LOS ALTOS, CA, May 9, 2013 – For Lissa Rankin, the driving force behind her just-released book, Mind Over Medicine: Scientific Proof That You Can Heal Yourself, was a deep desire to present the subject of mind-body healing in a way that would be both accepted and understood by doctors and patients alike.
Dedicated to her father – a man she described in a recent conversation I had with her as “a very skeptical, Western-trained physician who made fun of anything he considered even remotely New Age” – she knew that despite her credentials as an accomplished OB/GYN, it would be essential for her to make her case so bullet-proof that no one would be able to deny the veracity of what she was saying about the impact of our thoughts, beliefs, and emotions on our health.
One of the turning points in Rankin’s journey from conventional to mind-body medicine came when she ran across a 1957 case study involving a man being treated for advanced cancer.
Convinced that an experimental drug was the only thing that could save him from imminent death, he pleaded with his doctor to administer the untested medicine. When he did, the man’s condition improved noticeably, with large tumors “[melting] like snowballs on a hot stove” within just a few days.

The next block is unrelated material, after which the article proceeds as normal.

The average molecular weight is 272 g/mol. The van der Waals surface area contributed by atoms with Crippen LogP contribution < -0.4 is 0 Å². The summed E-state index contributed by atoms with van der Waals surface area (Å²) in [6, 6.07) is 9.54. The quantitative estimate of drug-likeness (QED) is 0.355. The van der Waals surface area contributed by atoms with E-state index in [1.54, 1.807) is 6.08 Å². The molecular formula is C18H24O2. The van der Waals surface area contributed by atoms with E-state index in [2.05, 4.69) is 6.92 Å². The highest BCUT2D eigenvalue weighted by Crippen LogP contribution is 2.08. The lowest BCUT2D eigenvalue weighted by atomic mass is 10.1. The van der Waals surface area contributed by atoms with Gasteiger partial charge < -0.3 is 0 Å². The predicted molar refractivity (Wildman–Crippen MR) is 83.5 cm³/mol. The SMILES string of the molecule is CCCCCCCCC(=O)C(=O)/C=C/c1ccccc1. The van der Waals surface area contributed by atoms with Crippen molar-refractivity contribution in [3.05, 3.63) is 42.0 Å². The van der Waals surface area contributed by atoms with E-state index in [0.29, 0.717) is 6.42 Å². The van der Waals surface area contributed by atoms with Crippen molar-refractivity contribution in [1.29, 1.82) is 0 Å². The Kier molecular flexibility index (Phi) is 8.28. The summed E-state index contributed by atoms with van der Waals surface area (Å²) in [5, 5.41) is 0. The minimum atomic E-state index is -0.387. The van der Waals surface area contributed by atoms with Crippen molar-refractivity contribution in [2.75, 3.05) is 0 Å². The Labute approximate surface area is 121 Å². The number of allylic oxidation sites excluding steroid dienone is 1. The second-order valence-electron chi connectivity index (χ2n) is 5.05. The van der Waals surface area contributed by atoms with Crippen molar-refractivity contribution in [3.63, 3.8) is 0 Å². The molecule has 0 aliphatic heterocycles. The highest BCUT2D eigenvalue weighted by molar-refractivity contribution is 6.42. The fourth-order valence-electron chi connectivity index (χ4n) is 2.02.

Unfortunately, things took a turn for the worse when the man read reports that the drug wasn’t as effective as originally reported. He became depressed and his cancer returned.
At this point the man’s doctor tried something unorthodox. He told his patient that the original batch of the drug had deteriorated and that he had just received a new, highly concentrated batch, which he would give him. This time, however, the doctor injected the man with nothing but distilled water. The man’s tumors disappeared and he was again on the road to recovery. However, once a new study was published saying that this drug was completely worthless, the man’s cancer returned and he died two days later.
“When I read this, I thought, ‘Yeah, right’,” writes Rankin in her book. “Surely, this case study couldn’t be true. How could cancerous tumors just ‘melt like snowballs’ in response to an injection of water?”
However, rather than dismissing the study out of hand or seeing its potential implications as a threat to her decades-long grounding in allopathic medicine, Rankin’s demand for an explanation launched her on a journey of discovery that has now convinced her that “Caring for the body is,” as she told me, “the least important part of your health.”
“I’m curious. And when I’m curious about something, I go looking for answers,” she said.
One incident that propelled Rankin’s search forward involved a patient of hers suffering from a blood condition that no one was able to diagnose.
Knowing that this woman had been through a traumatic childhood experience, she felt impelled to lead her through a kind of Shamanic ritual, despite the fact that Rankin had never been formally trained in this discipline.